Most people are aware that altitude imposes constraints on individual performance and function. Much of this is flexible; athletes who train at high altitudes may gain a performance edge. But over the long term there are costs, just as there are with computers which are ‘overclocked.’ This is the point where you make the transition from physiology to evolution. Residence at high altitude entails strong selective pressures on populations. Over the past few years there has been a great deal of exploration of the genetics of long resident high altitude groups, the Tibetans, Peruvians, and Ethiopians.
Why is high altitude adaptation of interest? First, it’s clear and distinct. Coding the two phenotypes is not that difficult. Second, the adaptive value is clear. Though people can survive at high altitudes, most do not flourish. And third, you have several distinct populations which are phylogenetically diverse. In other words, you can test evolution across multiple lineages, and see if the phenotypic and genetic features resemble each other, or differ. To some extent we know the answer: though there are overlaps, altitude adaptations differ both in their physiological presentation, and in their genetic architecture. Because it is such a powerful force, the shape of adaptation to high altitudes gives us a better sense of the arc of evolution across diverse populations and times.
With all that under our belt, I have to admit that a new paper in PLoS Genetics, The Genetic Architecture of Adaptations to High Altitude in Ethiopia, is quite peculiar in my opinion. To not put too fine a point on it, it seems hurried and confused. Granted, from what I can gather the authors confirmed the likelihood that the genetic architecture of high altitude adaptations in Ethiopian populations is such that variance exhibits a more polygenic character, resulting in weaker ability to detect genes of large effect. But if you read the paper you notice that they go off on a particular tangent on the adaptation to diseases on immune loci. Much of the work over the past 10 years on recent evolution in humans has focused on immune response, so I don’t see why that was necessary for the broader paper.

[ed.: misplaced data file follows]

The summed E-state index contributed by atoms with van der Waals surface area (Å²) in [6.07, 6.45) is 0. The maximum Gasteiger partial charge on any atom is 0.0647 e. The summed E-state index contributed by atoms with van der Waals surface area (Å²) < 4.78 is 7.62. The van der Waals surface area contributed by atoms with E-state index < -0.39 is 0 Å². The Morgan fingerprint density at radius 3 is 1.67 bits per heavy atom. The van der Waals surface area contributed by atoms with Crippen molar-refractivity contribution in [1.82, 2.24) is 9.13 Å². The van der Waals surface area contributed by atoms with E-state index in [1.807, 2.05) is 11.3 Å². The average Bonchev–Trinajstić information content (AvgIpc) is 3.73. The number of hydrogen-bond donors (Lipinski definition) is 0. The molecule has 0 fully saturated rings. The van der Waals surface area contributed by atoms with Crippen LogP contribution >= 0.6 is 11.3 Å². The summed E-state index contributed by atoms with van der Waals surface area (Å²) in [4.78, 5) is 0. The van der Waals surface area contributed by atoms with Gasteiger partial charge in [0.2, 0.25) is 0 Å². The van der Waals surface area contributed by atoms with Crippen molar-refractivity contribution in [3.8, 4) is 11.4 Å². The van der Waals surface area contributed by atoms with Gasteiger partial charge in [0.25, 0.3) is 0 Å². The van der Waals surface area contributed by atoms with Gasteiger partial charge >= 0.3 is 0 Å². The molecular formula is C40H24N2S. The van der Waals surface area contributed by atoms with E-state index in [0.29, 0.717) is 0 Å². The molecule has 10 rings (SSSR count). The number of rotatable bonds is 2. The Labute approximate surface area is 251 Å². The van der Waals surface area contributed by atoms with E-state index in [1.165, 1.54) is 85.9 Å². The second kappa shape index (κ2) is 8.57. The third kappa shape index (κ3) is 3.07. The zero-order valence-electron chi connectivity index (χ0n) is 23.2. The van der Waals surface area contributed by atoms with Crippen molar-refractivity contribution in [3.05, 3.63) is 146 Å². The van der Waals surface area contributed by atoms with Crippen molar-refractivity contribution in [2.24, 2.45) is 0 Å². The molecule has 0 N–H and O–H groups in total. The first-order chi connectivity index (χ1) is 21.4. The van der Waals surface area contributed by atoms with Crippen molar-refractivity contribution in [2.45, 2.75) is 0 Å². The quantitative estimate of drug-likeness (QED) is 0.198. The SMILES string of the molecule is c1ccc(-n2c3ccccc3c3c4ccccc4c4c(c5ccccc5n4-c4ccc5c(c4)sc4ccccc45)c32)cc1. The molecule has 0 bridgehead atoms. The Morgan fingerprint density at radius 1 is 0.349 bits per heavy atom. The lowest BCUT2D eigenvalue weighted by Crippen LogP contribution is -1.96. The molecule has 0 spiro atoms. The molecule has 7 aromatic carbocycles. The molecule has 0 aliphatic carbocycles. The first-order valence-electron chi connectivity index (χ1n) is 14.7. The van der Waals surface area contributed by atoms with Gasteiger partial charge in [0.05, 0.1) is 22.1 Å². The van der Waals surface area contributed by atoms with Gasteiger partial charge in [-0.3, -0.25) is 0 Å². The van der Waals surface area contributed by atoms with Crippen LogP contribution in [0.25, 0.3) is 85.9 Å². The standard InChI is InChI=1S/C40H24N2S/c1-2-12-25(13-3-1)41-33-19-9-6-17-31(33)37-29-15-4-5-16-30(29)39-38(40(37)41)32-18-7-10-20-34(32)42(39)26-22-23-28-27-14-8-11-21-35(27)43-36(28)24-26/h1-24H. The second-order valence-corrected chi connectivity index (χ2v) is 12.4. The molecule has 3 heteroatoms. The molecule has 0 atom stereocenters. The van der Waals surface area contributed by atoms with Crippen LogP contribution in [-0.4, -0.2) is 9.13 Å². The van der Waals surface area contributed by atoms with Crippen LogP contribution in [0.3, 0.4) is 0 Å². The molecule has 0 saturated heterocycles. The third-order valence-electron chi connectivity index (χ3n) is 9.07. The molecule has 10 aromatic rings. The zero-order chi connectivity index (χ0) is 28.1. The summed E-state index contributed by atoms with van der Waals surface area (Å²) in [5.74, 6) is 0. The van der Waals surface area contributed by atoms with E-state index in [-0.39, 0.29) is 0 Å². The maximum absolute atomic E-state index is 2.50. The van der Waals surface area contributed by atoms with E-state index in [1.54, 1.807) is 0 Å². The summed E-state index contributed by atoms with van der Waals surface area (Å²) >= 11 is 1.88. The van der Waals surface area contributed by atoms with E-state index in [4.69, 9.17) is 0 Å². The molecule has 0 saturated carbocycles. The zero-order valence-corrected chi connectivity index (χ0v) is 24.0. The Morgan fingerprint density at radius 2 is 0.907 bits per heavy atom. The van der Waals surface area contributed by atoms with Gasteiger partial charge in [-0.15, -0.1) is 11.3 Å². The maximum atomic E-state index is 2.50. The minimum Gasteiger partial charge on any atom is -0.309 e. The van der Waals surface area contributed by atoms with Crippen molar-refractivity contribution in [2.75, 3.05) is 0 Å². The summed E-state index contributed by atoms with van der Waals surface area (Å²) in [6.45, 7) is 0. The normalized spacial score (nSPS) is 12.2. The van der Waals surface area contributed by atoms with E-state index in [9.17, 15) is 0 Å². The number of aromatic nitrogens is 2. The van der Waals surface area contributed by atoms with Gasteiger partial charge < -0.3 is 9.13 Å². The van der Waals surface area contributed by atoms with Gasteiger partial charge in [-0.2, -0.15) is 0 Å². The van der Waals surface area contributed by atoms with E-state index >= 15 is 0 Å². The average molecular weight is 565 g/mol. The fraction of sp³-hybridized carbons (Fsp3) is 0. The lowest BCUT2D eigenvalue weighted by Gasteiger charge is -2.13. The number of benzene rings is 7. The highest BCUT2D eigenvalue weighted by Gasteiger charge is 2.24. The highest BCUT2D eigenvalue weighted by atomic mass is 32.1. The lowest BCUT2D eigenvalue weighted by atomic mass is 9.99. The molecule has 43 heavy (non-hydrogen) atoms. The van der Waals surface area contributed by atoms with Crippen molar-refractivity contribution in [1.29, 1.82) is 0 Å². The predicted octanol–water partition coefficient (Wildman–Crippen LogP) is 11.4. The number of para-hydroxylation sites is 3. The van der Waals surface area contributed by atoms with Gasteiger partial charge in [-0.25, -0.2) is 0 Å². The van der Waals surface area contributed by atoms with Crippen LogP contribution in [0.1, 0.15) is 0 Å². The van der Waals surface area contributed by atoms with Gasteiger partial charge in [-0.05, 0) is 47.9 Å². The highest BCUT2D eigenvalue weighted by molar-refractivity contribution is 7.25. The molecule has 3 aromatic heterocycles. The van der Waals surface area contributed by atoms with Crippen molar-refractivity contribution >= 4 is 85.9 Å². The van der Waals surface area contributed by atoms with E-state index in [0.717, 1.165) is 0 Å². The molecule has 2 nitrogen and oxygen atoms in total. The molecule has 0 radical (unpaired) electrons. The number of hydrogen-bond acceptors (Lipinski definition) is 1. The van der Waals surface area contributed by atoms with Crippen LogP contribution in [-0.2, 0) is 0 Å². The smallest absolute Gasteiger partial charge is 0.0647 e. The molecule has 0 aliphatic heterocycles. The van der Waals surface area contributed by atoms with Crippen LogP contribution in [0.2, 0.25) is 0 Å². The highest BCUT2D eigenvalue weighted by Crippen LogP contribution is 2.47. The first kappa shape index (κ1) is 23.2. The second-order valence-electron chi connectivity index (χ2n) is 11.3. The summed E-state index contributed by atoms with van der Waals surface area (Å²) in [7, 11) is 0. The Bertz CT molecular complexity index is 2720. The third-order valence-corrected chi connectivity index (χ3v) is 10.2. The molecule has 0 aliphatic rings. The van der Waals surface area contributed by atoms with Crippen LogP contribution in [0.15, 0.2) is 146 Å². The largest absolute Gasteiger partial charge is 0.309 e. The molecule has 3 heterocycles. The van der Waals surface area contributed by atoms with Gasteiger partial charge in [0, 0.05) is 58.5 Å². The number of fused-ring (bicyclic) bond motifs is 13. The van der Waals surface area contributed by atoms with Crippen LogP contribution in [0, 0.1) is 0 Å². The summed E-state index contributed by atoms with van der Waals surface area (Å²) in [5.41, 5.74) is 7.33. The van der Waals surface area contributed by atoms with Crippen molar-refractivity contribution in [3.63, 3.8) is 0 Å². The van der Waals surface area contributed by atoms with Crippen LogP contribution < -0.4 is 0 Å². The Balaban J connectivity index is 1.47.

Additionally, there’s one element which I think needs to be explored more: the phylogenetic history of the Ethiopian people. The paper makes the blithe assertion that Ethiopians have been resident in the highlands of that nation for tens of thousands of years, but the latest research is that that just isn’t so. In short, it may be that Ethiopians as we understand them are recent compounds of a long resident Sub-Saharan African population and West Eurasian migrants. I’m not sure that this necessarily impacts the high altitude adaptations, as the admixed populations would presumably inherit the alleles from the local residents if they did not exterminate them. But, it does seem to complicate the story that you’d want to tell.
Overall, I think this sort of paper, which follows on the heels of other work, should have been presented in a more explicitly evolutionary context. If these adaptations are old, then there may be many variants in the highlands of Ethiopia. In contrast, the Peruvian adaptations are presumably new, and from what I have been told they are more like improvisations on the fly. In a way the spectrum of subtly of adaptation, with Ethiopians being the most nuanced, and Peruvians the least (which Tibetans in the middle), gives us a sense of the different power of evolution on the scale of 50,000 years vs. 10,000 years. Additionally, the region around Ethiopia has long been inhabited by hominins. No prior population was resident on the Altiplano before the arrival of the first Amerindians ~10,000 years before the present.
I’m hoping that the Nielsen Group comes out with a better paper. I know they’re going to revisit the topic of altitude adaptation (so I was told at ASHG 2012).
Citation: Alkorta-Aranburu G, Beall CM, Witonsky DB, Gebremedhin A, Pritchard JK, et al. (2012) The Genetic Architecture of Adaptations to High Altitude in Ethiopia. PLoS Genet 8(12): e1003110. doi:10.1371/journal.pgen.1003110